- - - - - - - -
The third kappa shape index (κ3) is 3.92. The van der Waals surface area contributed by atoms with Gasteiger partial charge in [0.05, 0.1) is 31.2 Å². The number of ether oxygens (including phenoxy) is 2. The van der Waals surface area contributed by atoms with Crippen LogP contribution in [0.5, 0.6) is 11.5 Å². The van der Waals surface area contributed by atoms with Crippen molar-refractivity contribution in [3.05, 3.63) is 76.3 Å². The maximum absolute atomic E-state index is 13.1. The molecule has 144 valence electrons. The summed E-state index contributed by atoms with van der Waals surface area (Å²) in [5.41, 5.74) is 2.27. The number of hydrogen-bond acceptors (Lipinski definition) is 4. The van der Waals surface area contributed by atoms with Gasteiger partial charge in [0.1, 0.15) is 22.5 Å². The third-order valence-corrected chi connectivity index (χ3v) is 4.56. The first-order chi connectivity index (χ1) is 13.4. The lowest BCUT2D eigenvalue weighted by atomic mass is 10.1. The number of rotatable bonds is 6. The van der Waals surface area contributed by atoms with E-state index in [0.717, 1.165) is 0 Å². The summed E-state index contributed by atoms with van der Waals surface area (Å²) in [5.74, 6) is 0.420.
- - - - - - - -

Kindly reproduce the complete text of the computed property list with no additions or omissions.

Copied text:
The third kappa shape index (κ3) is 3.92. The van der Waals surface area contributed by atoms with Gasteiger partial charge in [0.05, 0.1) is 31.2 Å². The number of ether oxygens (including phenoxy) is 2. The van der Waals surface area contributed by atoms with Crippen LogP contribution in [0.5, 0.6) is 11.5 Å². The van der Waals surface area contributed by atoms with Crippen molar-refractivity contribution in [3.05, 3.63) is 76.3 Å². The maximum absolute atomic E-state index is 13.1. The molecule has 144 valence electrons. The summed E-state index contributed by atoms with van der Waals surface area (Å²) in [5.41, 5.74) is 2.27. The number of hydrogen-bond acceptors (Lipinski definition) is 4. The van der Waals surface area contributed by atoms with Gasteiger partial charge in [0.1, 0.15) is 22.5 Å². The third-order valence-corrected chi connectivity index (χ3v) is 4.56. The first-order chi connectivity index (χ1) is 13.4. The lowest BCUT2D eigenvalue weighted by atomic mass is 10.1. The number of rotatable bonds is 6. The van der Waals surface area contributed by atoms with E-state index in [0.717, 1.165) is 0 Å². The summed E-state index contributed by atoms with van der Waals surface area (Å²) in [5.74, 6) is 0.420.